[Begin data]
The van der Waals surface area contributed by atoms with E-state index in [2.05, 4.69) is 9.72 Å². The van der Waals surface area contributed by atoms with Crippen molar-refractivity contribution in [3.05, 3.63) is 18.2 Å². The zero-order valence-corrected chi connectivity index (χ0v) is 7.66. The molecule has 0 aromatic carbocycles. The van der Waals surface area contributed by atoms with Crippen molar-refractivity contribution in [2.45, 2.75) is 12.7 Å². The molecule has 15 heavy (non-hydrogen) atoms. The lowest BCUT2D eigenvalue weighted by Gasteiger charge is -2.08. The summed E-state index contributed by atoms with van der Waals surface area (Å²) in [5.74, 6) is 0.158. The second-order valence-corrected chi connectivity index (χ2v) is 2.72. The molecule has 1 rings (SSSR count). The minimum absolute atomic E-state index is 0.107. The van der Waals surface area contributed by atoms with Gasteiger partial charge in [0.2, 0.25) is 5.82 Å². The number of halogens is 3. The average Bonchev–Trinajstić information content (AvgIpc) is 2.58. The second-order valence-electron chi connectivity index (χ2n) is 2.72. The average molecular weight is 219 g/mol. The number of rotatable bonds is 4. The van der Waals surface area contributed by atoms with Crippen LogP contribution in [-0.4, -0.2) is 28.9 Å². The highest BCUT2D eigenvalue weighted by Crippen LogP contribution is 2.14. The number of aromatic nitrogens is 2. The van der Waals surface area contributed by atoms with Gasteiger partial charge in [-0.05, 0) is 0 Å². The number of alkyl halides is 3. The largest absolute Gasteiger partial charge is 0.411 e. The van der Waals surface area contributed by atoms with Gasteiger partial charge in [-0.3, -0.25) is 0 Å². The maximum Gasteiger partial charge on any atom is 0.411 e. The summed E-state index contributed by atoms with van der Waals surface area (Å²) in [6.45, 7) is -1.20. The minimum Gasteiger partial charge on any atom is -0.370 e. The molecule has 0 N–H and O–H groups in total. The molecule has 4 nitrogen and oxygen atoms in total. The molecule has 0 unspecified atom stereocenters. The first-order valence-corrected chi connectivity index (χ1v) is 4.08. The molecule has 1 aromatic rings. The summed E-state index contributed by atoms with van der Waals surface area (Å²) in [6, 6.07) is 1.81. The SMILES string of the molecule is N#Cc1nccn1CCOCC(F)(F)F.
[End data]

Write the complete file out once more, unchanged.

The van der Waals surface area contributed by atoms with E-state index in [2.05, 4.69) is 9.72 Å². The van der Waals surface area contributed by atoms with Crippen molar-refractivity contribution in [3.05, 3.63) is 18.2 Å². The zero-order valence-corrected chi connectivity index (χ0v) is 7.66. The molecule has 0 aromatic carbocycles. The van der Waals surface area contributed by atoms with Crippen molar-refractivity contribution in [2.45, 2.75) is 12.7 Å². The molecule has 15 heavy (non-hydrogen) atoms. The lowest BCUT2D eigenvalue weighted by Gasteiger charge is -2.08. The summed E-state index contributed by atoms with van der Waals surface area (Å²) in [5.74, 6) is 0.158. The second-order valence-corrected chi connectivity index (χ2v) is 2.72. The molecule has 1 rings (SSSR count). The minimum absolute atomic E-state index is 0.107. The van der Waals surface area contributed by atoms with Gasteiger partial charge in [0.2, 0.25) is 5.82 Å². The number of halogens is 3. The average Bonchev–Trinajstić information content (AvgIpc) is 2.58. The second-order valence-electron chi connectivity index (χ2n) is 2.72. The average molecular weight is 219 g/mol. The number of rotatable bonds is 4. The van der Waals surface area contributed by atoms with Crippen LogP contribution in [-0.4, -0.2) is 28.9 Å². The highest BCUT2D eigenvalue weighted by Crippen LogP contribution is 2.14. The number of aromatic nitrogens is 2. The van der Waals surface area contributed by atoms with Gasteiger partial charge in [-0.05, 0) is 0 Å². The number of alkyl halides is 3. The largest absolute Gasteiger partial charge is 0.411 e. The van der Waals surface area contributed by atoms with Gasteiger partial charge in [-0.3, -0.25) is 0 Å². The maximum Gasteiger partial charge on any atom is 0.411 e. The summed E-state index contributed by atoms with van der Waals surface area (Å²) in [6.45, 7) is -1.20. The minimum Gasteiger partial charge on any atom is -0.370 e. The molecule has 0 N–H and O–H groups in total. The molecule has 4 nitrogen and oxygen atoms in total. The molecule has 0 unspecified atom stereocenters. The first-order valence-corrected chi connectivity index (χ1v) is 4.08. The molecule has 1 aromatic rings. The summed E-state index contributed by atoms with van der Waals surface area (Å²) in [6, 6.07) is 1.81. The SMILES string of the molecule is N#Cc1nccn1CCOCC(F)(F)F.